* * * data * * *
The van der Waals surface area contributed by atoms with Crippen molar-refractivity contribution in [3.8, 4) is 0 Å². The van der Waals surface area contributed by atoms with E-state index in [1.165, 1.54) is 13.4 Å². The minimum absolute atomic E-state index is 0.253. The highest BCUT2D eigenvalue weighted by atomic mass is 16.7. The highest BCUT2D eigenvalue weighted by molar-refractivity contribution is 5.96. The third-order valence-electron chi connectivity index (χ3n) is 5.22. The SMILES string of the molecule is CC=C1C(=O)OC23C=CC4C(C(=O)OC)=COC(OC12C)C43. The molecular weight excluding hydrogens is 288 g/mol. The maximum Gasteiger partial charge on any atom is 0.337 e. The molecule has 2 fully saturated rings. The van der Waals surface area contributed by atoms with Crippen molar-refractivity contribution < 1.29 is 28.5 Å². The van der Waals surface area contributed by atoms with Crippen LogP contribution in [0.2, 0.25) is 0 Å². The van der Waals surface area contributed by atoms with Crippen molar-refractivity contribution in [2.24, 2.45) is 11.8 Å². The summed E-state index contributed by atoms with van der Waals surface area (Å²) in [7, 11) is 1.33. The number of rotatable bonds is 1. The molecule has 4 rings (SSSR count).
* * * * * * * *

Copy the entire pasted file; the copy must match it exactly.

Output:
The van der Waals surface area contributed by atoms with Crippen molar-refractivity contribution in [3.8, 4) is 0 Å². The van der Waals surface area contributed by atoms with E-state index in [1.165, 1.54) is 13.4 Å². The minimum absolute atomic E-state index is 0.253. The highest BCUT2D eigenvalue weighted by atomic mass is 16.7. The highest BCUT2D eigenvalue weighted by molar-refractivity contribution is 5.96. The third-order valence-electron chi connectivity index (χ3n) is 5.22. The SMILES string of the molecule is CC=C1C(=O)OC23C=CC4C(C(=O)OC)=COC(OC12C)C43. The molecular weight excluding hydrogens is 288 g/mol. The maximum Gasteiger partial charge on any atom is 0.337 e. The molecule has 2 fully saturated rings. The van der Waals surface area contributed by atoms with Crippen molar-refractivity contribution < 1.29 is 28.5 Å². The van der Waals surface area contributed by atoms with Crippen LogP contribution in [0.2, 0.25) is 0 Å². The van der Waals surface area contributed by atoms with Crippen molar-refractivity contribution in [2.24, 2.45) is 11.8 Å². The summed E-state index contributed by atoms with van der Waals surface area (Å²) in [7, 11) is 1.33. The number of rotatable bonds is 1. The molecule has 4 rings (SSSR count).